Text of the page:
The North Carolina Utilities Commission issued an order late yesterday in a case about the rates state monopoly electric utilities must pay when they buy power from independent power producers, such as solar companies. The commission had already rejected earlier changes proposed by Duke Energy and Dominion, and recognized that independent power producers have a right to fair rates and contracts when they sell power to the state’s electric utilities.
In yesterday’s order, the Commission required the utilities to file revised rates and contract proposals within 30 days.
“Thanks to the Utilities Commission’s ruling, the outlook for renewable energy in North Carolina remains sunny. The rates and standard contract terms required by the Commission will allow independent power producers a fair opportunity to keep selling clean, renewable power to our State’s electric utilities, creating jobs and allowing utilities to pass on the benefits of cost-effective renewable energy to their customers,” said Attorney Gudrun Thompson.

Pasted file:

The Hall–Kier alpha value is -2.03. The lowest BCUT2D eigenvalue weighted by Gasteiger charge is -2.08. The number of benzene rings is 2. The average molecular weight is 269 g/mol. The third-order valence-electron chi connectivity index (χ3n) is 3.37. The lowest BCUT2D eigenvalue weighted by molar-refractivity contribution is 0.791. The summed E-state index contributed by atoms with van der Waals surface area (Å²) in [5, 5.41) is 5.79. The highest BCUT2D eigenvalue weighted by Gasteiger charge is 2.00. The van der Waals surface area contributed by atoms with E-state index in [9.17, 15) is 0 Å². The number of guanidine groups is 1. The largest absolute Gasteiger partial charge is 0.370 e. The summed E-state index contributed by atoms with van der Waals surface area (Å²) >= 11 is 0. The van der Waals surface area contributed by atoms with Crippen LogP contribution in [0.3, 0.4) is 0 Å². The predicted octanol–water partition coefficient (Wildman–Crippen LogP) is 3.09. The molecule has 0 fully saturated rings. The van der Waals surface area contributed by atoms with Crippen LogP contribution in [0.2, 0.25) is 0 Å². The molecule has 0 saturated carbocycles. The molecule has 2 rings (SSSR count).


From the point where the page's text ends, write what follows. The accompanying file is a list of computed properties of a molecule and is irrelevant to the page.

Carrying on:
Federal law requires electric utilities to purchase power from certain independent renewable energy producers at the cost the utility avoids by not having to generate that electricity with conventional power plants. Yesterday’s order came out of the commission’s regular review of the rates and standard contracts utilities must offer those producers.
SELC represented the Southern Alliance for Clean Energy in the commission proceedings.